Navajo Leaders: Renewable Energy Transition Must Account for Equity

Native American leaders in the Southwest want to ensure their communities have a voice, and an opportunity for well-paying jobs, in renewable energy projects on Native land.

January 19, 2022, 12:00 PM PST

By Diana Ionescu @aworkoffiction

U.S. Department of the Interior

Autumn's Memories / Shutterstock

As the United States prepares to transition its energy supply to renewable sources, writes Carl Segerstrom, leaders of Native communities that have for decades borne the brunt of fossil fuel-based energy production are working to ensure that they have a say in how the transition affects their regions and local residents.

According to an analysis released last year, transitioning to renewable fuels will create jobs for Native communities in New Mexico, Nevada, and Colorado. "Fossil fuel jobs will be lost, but the studies found that the investments to decarbonize would create large numbers of jobs relative to business as usual." The analysis included recommendations for creating sustainable, career-track jobs and mandating diverse hiring practices.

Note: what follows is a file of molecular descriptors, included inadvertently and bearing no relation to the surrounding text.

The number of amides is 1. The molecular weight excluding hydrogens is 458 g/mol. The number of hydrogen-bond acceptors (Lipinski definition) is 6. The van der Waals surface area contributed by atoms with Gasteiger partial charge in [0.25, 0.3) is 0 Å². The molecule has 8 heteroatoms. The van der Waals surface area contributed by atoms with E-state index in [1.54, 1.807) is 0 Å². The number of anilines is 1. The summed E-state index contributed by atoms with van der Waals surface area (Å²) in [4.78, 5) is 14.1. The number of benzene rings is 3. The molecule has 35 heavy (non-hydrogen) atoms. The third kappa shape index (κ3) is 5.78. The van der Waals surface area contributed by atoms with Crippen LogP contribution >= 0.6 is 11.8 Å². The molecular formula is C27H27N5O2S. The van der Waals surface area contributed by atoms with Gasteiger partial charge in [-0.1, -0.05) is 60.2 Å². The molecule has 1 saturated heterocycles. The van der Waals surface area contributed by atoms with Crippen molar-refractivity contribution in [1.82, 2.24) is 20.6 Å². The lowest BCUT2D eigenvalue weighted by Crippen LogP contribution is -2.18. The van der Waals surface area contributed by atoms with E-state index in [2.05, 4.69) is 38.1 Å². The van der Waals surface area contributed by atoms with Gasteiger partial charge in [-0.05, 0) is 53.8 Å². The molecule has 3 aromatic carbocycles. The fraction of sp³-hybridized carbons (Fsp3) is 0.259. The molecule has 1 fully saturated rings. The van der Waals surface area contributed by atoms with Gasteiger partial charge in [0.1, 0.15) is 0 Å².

Despite the transition to new energy sources and technologies, most new jobs will be in traditional trades such as electricians, carpenters, and mechanics, expanding the number of jobs in general trades rather than specialized "green" niche work. As renewable industries create more well-paying careers, Navajo leaders like Joseph F. Hernandez, the Diné energy organizer for the NAVA Education Project, hope that "future generations can expand agriculture and diversify the local economy, rather than be forced to rely on industries that destroy the health of the land and people."

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